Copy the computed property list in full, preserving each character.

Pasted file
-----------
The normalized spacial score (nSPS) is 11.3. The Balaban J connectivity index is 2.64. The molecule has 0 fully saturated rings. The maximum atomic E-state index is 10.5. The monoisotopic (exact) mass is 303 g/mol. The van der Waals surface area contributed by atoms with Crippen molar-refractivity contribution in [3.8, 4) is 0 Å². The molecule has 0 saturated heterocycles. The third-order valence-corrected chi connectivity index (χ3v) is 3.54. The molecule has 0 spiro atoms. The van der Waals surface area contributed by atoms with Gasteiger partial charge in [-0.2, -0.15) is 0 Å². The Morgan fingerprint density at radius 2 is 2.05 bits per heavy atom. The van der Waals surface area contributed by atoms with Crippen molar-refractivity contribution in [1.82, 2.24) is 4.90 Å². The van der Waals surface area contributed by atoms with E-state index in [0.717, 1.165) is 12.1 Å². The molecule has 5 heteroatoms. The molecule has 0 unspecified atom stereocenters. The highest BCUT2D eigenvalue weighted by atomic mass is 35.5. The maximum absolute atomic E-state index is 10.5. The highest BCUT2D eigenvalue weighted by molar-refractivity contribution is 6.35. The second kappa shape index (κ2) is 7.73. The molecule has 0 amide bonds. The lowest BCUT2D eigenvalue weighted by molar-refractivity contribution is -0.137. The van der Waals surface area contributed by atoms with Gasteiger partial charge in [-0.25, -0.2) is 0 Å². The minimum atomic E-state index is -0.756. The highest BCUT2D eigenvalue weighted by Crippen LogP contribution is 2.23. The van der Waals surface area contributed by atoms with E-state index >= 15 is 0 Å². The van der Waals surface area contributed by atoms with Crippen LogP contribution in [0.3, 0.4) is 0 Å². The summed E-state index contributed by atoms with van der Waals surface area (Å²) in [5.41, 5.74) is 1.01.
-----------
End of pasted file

The normalized spacial score (nSPS) is 11.3. The Balaban J connectivity index is 2.64. The molecule has 0 fully saturated rings. The maximum atomic E-state index is 10.5. The monoisotopic (exact) mass is 303 g/mol. The van der Waals surface area contributed by atoms with Crippen molar-refractivity contribution in [3.8, 4) is 0 Å². The molecule has 0 saturated heterocycles. The third-order valence-corrected chi connectivity index (χ3v) is 3.54. The molecule has 0 spiro atoms. The van der Waals surface area contributed by atoms with Gasteiger partial charge in [-0.2, -0.15) is 0 Å². The Morgan fingerprint density at radius 2 is 2.05 bits per heavy atom. The van der Waals surface area contributed by atoms with Crippen molar-refractivity contribution in [1.82, 2.24) is 4.90 Å². The van der Waals surface area contributed by atoms with E-state index in [0.717, 1.165) is 12.1 Å². The molecule has 5 heteroatoms. The molecule has 0 unspecified atom stereocenters. The highest BCUT2D eigenvalue weighted by atomic mass is 35.5. The maximum absolute atomic E-state index is 10.5. The highest BCUT2D eigenvalue weighted by molar-refractivity contribution is 6.35. The second kappa shape index (κ2) is 7.73. The molecule has 0 amide bonds. The lowest BCUT2D eigenvalue weighted by molar-refractivity contribution is -0.137. The van der Waals surface area contributed by atoms with Gasteiger partial charge in [-0.25, -0.2) is 0 Å². The minimum atomic E-state index is -0.756. The highest BCUT2D eigenvalue weighted by Crippen LogP contribution is 2.23. The van der Waals surface area contributed by atoms with E-state index >= 15 is 0 Å². The van der Waals surface area contributed by atoms with Crippen LogP contribution in [0.3, 0.4) is 0 Å². The summed E-state index contributed by atoms with van der Waals surface area (Å²) in [5.41, 5.74) is 1.01.